hey cindy, im building an online community to help owner builders get started on the right foot with the construction loan process. i want to ask you some questions. can you send me a good number via email? thanks.

Craig - November 13, 2013 at 1:54 pm

please contact me regarding your construction loan process.

Melissa - January 14, 2014 at 7:47 pm

Did you has this online community been started? How do I join in?-Melissa

CLara - March 11, 2014 at 10:12 am

I might like to join as well. I have fairly good credit, I earn 104k a yr and about 41k for a lot. I need a lean to build a home for me and my disabled son. I was told I could build what I want for about 120k but I think 150k might be more realistic.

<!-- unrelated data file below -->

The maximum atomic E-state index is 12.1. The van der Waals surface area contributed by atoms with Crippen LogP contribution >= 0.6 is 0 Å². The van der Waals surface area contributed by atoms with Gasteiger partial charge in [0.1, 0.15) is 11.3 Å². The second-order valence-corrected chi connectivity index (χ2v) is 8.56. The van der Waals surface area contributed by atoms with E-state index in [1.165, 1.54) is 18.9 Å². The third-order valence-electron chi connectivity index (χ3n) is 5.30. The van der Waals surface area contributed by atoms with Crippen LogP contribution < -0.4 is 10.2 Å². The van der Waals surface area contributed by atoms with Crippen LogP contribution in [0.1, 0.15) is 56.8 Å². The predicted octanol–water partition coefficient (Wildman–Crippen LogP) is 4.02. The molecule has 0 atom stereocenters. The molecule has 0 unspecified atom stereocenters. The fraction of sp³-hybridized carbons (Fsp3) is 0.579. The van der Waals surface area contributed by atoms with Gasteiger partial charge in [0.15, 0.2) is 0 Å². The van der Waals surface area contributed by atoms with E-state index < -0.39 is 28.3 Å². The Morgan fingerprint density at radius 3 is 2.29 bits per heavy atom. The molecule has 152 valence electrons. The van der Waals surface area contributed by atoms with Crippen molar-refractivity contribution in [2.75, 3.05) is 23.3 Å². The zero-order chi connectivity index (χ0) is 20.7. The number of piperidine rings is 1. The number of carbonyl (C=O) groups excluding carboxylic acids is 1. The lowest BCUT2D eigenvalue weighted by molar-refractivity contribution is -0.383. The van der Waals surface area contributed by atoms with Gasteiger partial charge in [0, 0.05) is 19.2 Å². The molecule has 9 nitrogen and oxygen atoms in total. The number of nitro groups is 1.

Diane - July 28, 2014 at 10:39 am

Any information you can send my way?

carre - July 29, 2013 at 9:59 am

looking for a VA construction loan asap. anyone out there that lends this type of loan??? it has been very hard to find a bank that will do this VA construction loan but I am told by the US government they exists. any info would be great.

Andrea - April 22, 2014 at 1:32 pm

Carre, Have you found someone that will do the VA Construction Loan??? We have found an unfinished house that we would like to take over and finish but every lead has been exhausted! Everyone has told us that the home has to be “move in ready”. PLEASE let me know either way! Thanks!

Colette Merchant - April 30, 2013 at 12:52 pm